I’ll never forget the day I accepted the Lord. It was in May 2014, I was at the lowest point in my life. I had lost so much weight because I wasn’t even eating, wasn’t sleeping properly, had no will to live. Basically, I just wanted to die! I’d take pain killers and sleeping pills just to numb the pain – I didn’t want to feel anything. It then got to a place where I was just tired of being in this cloud of darkness, in this place where I felt helpless and hopeless.
I remember Googling the nearest church to where I lived at the time and I decided I’d go. This was simply because I had come to the end of myself. I had no idea what do with my life, where to go or who to talk to about what was happening inside. I was like “let me try one last thing”. And that was church. I woke up, got dressed and drove to church. I was wearing a black dress with red shoes. I had short hair at the time and I weighed 53 kgs. This was the smallest I have ever been in my life.
I walked in, sat at the back and just listened to the sermon. I listened with my whole heart, I was hanging on to everything the pastor was saying – my life depended on this. After he finished preaching he made an altar call. At that very moment, I was sobbing uncontrollably and then proceeded to the front. He then prayed for us, and, although I didn’t quite understant what I had gotten myself into (at the time), I can safely say that my life was never the same after that moment. The moment I accepted Christ as my Lord and saviour – that was a life-changing moment for me.
So, did the darkeness suddenly disappear after that? Nope. Did my things quickly fall into place? Not at all. But something changed as I started understanding the importance of having a relationship with God. You see, I knew about God. I come from a spiritual family. My late grandfather was a preacher and he taught me how to pray. However, I didn’t have a relationship with God. I always saw Him as this person I go to when I needed something. But having a relationship with Him? I didn’t know about that. This was the beginning of something special. A journey of discovering that God is not only my provider but He is also my father, healer, comforter, friend, protector and pretty much everything I could ever need.
Of course, at the time, what I needed the most was healing. I needed my life back, I needed my sanity, I needed peace. And so, the journey began. Why am I telling you about God, you might ask. Well, it’s because I wanted to give you a background of how He ties into the title of my post.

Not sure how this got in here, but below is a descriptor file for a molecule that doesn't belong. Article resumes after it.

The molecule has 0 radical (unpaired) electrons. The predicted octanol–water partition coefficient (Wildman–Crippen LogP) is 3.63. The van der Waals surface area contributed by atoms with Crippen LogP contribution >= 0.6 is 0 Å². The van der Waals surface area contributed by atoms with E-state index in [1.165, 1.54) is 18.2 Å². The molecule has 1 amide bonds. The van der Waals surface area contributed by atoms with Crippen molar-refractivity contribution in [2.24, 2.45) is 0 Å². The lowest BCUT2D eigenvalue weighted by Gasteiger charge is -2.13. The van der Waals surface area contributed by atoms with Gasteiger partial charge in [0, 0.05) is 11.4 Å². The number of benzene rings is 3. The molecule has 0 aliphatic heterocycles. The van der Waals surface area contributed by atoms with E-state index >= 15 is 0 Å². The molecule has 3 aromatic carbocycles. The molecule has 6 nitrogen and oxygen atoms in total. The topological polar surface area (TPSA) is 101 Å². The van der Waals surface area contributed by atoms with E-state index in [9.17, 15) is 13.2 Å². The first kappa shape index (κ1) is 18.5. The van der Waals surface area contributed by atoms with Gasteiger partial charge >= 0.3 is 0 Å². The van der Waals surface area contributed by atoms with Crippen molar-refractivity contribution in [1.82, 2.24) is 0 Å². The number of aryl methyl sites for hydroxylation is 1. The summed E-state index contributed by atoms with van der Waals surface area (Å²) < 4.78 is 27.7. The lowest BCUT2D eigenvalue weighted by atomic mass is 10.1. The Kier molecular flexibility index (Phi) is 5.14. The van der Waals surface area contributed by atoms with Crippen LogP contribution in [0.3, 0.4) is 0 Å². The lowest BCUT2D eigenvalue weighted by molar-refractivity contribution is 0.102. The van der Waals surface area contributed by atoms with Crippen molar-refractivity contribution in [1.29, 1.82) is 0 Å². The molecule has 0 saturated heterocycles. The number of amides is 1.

I’m a Christian, a believer. I believe in God with all my heart and soul. I know that He is everything that I will ever need. He knows about my battle with depression. He knows about the times I’d wake up feeling like the world was too much to handle. He knows about the many times I’ve felt like giving up, the many times I’ve called the South African Depression and Anxiety Group because I had no one else to talk to. The person on the other side would listen to me, patiently so. No judgement at all.
You see, I believe that while it is important to pray about everything and ask God for healing, I also believe it is equally important to see a therapist, someone who knows how to explain all the mess that’s going on in your head. I see therapy as something that we all need at some point in our lives.
Sometimes the people we love, our friends or family members, don’t know how to deal with depression. Instead, some even say hurtful things like “oh, you have been bewitched. You have demons, we need to pray for you so that this spirit goes away”. Imagine hearing that from someone you love. “Unamadimoni wena (you have demons).” I’ve heard this from people close to me and it truly breaks my heart. While I believe in the power of prayer, I also believe in medicine. I believe in seeking professional help. I believe that God sends you people to help you with your sutuation, and in this case, for me, it’s prayer warriors, pastors, psychologists and psychiatrists. In my experience, they all work hand-in-hand.
I still have days where I feel like I can’t go on any longer. However, I have been given tools to deal with those days. I pray, I journal my feelings, I identify my triggers ( I will talk about triggers one day), I see counsellors from church and I still have regular sessions with my psychiatrist. While I’m not completely healed, having these tools has made the battle a lot easier.